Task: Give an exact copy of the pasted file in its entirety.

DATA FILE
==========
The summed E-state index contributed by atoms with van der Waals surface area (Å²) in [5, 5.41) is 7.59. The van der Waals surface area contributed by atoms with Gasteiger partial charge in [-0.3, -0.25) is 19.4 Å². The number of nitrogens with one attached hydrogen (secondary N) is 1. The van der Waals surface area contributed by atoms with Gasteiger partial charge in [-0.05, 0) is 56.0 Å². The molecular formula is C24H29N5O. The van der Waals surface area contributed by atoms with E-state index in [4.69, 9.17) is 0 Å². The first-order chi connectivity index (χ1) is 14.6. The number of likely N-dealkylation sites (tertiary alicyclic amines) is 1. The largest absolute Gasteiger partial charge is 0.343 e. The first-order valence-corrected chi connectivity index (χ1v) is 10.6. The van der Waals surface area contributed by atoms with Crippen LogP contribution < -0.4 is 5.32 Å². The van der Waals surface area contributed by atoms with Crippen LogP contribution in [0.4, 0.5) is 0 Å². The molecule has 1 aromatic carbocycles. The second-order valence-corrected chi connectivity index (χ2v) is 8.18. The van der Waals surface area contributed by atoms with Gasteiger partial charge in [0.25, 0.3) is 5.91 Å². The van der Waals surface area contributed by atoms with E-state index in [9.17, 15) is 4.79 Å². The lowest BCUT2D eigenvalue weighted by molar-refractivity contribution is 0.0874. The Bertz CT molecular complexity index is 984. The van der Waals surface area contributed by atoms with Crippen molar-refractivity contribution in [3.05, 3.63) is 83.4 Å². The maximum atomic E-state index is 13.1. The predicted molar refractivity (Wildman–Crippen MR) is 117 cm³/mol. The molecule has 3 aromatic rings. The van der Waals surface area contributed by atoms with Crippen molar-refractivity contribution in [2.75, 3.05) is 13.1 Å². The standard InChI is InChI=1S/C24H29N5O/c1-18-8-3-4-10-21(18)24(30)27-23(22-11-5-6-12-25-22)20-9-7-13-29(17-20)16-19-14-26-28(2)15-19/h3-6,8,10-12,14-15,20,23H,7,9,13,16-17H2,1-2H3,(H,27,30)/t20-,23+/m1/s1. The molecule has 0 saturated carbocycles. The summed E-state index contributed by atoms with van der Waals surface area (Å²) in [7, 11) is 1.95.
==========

The summed E-state index contributed by atoms with van der Waals surface area (Å²) in [5, 5.41) is 7.59. The van der Waals surface area contributed by atoms with Gasteiger partial charge in [-0.3, -0.25) is 19.4 Å². The number of nitrogens with one attached hydrogen (secondary N) is 1. The van der Waals surface area contributed by atoms with Gasteiger partial charge in [-0.05, 0) is 56.0 Å². The molecular formula is C24H29N5O. The van der Waals surface area contributed by atoms with E-state index in [4.69, 9.17) is 0 Å². The first-order chi connectivity index (χ1) is 14.6. The number of likely N-dealkylation sites (tertiary alicyclic amines) is 1. The largest absolute Gasteiger partial charge is 0.343 e. The first-order valence-corrected chi connectivity index (χ1v) is 10.6. The van der Waals surface area contributed by atoms with Crippen LogP contribution < -0.4 is 5.32 Å². The van der Waals surface area contributed by atoms with Crippen LogP contribution in [0.4, 0.5) is 0 Å². The molecule has 1 aromatic carbocycles. The second-order valence-corrected chi connectivity index (χ2v) is 8.18. The van der Waals surface area contributed by atoms with Gasteiger partial charge in [0.25, 0.3) is 5.91 Å². The van der Waals surface area contributed by atoms with E-state index in [9.17, 15) is 4.79 Å². The lowest BCUT2D eigenvalue weighted by molar-refractivity contribution is 0.0874. The Bertz CT molecular complexity index is 984. The van der Waals surface area contributed by atoms with Crippen molar-refractivity contribution in [3.05, 3.63) is 83.4 Å². The maximum atomic E-state index is 13.1. The predicted molar refractivity (Wildman–Crippen MR) is 117 cm³/mol. The molecule has 3 aromatic rings. The van der Waals surface area contributed by atoms with Crippen molar-refractivity contribution in [2.75, 3.05) is 13.1 Å². The standard InChI is InChI=1S/C24H29N5O/c1-18-8-3-4-10-21(18)24(30)27-23(22-11-5-6-12-25-22)20-9-7-13-29(17-20)16-19-14-26-28(2)15-19/h3-6,8,10-12,14-15,20,23H,7,9,13,16-17H2,1-2H3,(H,27,30)/t20-,23+/m1/s1. The molecule has 0 saturated carbocycles. The summed E-state index contributed by atoms with van der Waals surface area (Å²) in [7, 11) is 1.95.